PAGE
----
April 21, 2021

By Colleen Kaiser  & Martin Olszynski

Even before the COVID-19 pandemic, shifting to a more "agile" regulatory system – one that is stringent but also flexible and predictable – was increasingly understood as necessary for accelerating the transition to a competitive, low-carbon economy.i In fact, two out of six of the federal government’s 2017 Economic Strategy Tables recommended a shift towards more agile regulations. In a COVID-19 world, such a shift takes on additional urgency to achieve the combined objective of minimizing economic recovery while also transiting to a cleaner growth economy, which represents a US$26 trillion opportunity over the next 12 yearsii.


Although it may seem counterintuitive — constraints drive creativity and innovation.

In the context of regulation, the magnitude of constraints is called ‘stringency’. In the agile regulation context, stringency refers to “the degree to which regulation requires compliance innovation” and, as a result, how much change a given policy or regulation can be expected to generate.iii When policies are more stringent - or strict - firms have a greater incentive to devise innovative low-cost paths to reaching their regulatory objective.

Stringent regulations in and of themselves will not automatically drive efficiency increases and encourage innovation. In fact, if not well designed and implemented, strict regulations can limit options to innovate, thereby reducing incentives to move beyond current environmental or performance standards, increasing risks to firms, industries or markets and reducing competitiveness. The key is to design regulations in ways that minimize compliance costs by maximizing the incentive and potential to innovate. This is why ensuring a sufficient level of flexibility, the subject of our last blog post, is integrated into regulations.

In practice, striking this balance is not an easy task. That being said, there have been many successful efforts, both in Canada and abroad, from which to draw upon for best practices. For example, in Canada, Nova Scotia’s bold waste diversion targets have helped the province beat all others to achieve the lowest amount of annual waste generated per capita.iv These stringent targets have also fostered the emergence of new firms like Sustane Technologies that aims to convert waste into clean-burning fuels and recyclable materials, with a demonstration plant currently under construction. As an international cleantech example, Japan’s Top Runner program targets continuous improvement in the energy efficiency of manufactured products.v The program sets ambitious product-specific energy performance requirements through iterative target revisions in consultation with stakeholders, setting the next energy efficiency standard based on the current best-in-class performer and potential future technological advances.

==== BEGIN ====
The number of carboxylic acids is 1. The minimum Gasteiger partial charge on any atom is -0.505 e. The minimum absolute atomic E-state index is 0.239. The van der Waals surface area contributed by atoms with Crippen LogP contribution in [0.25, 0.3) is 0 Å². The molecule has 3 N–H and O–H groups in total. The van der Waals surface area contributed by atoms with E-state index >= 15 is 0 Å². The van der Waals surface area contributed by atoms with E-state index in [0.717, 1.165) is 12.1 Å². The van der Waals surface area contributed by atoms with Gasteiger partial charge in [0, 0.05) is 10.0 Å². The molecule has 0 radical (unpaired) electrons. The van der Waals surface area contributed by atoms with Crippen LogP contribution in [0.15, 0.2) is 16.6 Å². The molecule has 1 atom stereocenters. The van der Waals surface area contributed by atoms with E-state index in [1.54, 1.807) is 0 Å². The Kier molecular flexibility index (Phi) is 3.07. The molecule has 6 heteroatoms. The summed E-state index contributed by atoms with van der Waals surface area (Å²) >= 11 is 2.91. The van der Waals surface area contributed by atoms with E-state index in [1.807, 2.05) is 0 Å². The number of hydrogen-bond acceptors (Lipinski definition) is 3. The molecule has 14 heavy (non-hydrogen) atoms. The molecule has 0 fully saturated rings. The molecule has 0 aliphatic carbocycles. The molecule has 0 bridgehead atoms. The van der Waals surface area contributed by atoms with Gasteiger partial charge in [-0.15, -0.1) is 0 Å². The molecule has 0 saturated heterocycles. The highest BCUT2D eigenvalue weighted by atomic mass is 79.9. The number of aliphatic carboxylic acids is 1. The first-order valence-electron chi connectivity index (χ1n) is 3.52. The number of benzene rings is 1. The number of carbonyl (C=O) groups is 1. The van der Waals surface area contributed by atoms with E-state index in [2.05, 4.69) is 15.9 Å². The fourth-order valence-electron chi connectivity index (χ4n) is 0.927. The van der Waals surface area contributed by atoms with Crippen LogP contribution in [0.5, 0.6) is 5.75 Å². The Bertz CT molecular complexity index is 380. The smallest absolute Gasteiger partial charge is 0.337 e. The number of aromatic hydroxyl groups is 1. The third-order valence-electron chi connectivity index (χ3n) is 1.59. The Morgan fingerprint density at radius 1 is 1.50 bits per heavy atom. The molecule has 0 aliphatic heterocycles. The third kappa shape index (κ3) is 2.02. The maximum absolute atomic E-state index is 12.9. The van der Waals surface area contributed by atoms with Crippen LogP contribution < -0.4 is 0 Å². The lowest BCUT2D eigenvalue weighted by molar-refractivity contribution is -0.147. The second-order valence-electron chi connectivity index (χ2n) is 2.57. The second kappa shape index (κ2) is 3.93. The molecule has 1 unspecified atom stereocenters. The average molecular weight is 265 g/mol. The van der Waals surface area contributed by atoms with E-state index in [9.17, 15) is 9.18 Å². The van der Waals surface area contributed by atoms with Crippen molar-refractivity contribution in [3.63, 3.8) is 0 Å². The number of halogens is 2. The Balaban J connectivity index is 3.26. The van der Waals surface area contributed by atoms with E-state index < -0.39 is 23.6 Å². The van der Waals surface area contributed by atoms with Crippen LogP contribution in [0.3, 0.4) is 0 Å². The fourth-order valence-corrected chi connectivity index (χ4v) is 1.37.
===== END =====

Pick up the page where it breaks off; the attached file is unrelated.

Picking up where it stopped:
Critically, setting the optimum level of stringency requires regulators that are well-informed, which itself requires internal capacity but also collaboration with industry and other relevant stakeholders. The California Air Resource Board’s development and implementation of the state’s first Low Emission Vehicle regulations throughout the 1990s exemplifies the importance of this regulatory capacityvi; iterative, good-faith collaboration with industry around revising stringency levels and timelines allowed these pioneering regulations to be successful in practice.

Because there is often a level of uncertainty involved in predicting future advancements, an iterative approach is necessary to gauge the level of stringency over time. Environmental policies that chart a predictable path for increasing levels of stringency can significantly reduce the policy risk that chills investment in clean innovation. This characteristic, which we call ‘dynamic predictability,’ will be explored in the next in SP’s agile regulation blog series.


i Government of Canada. Economic Strategy Tables, last modified December 2019, https://www.ic.gc.ca/eic/site/098.nsf/eng/home

ii Brownlee, Michelle, Stewart Elgie, and William Scott. Canada’s Next Edge: Why Clean Innovation Is Critical to Canada’s Economy and How We Get It Right, Smart Prosperity Institute, 2018. https://institute.smartprosperity.ca/sites/default/files/cleaninnovationinstitutereport-final.pdf.

iii Committee on Patient Safety and Health Information Technology; Institute of Medicine. Health IT and Patient Safety: Building Safer Systems for Better Care. Washington (DC): National Academies Press (US); 2011 Nov 10. Appendix D, Abstract of “The Impact of Regulation on Innovation in the United States: A Cross-Industry Literature Review”. Available from: https://www.ncbi.nlm.nih.gov/books/NBK189657/

iv Statistics Canada.  Table  38-10-0032-01   Disposal of waste, by source

DOI:   https://doi.org/10.25318/3810003201-eng; Government of Nova Scotia. Recycling and Waste: Nova Scotia’s Strategy, 2017,  https://novascotia.ca/nse/waste/strategy.asp; Sustane. “Imagine a Future Without Landfills,” 2019, https://sustanetech.com/.

v Kimura, Osamu. "The Role of Standards: The Japanese Top Runner Programme for End-Use Efficiency." In Energy Technology Innovation: Learning from Historical Successes and Failures, edited by Arnulf Grubler and Charlie Wilson, 231-43. (Cambridge: Cambridge University Press, 2013), doi:10.1017/CBO9781139150880.023.; Nordqvist, Joakim. Evaluation of Japan’s Top Runner Programme within the Framework of the AID-EE Project, Energy Intelligence for Europe programme, 2006. https://pdfs.semanticscholar.org/7570/9d74059b30a0660cd48ec7e029acf1b7186b.pdf.

vi Carlson, Ann E. "Regulatory capacity and state environmental leadership: California's climate policy." Fordham Envtl. L. Rev. 24 (2012): 63.

Martin Olszynski

Associate Professor at the University of Calgary's Faculty of Law

Colleen Kaiser

Program Director, Governance and Innovation Policy and SPI Postdoctoral Fellow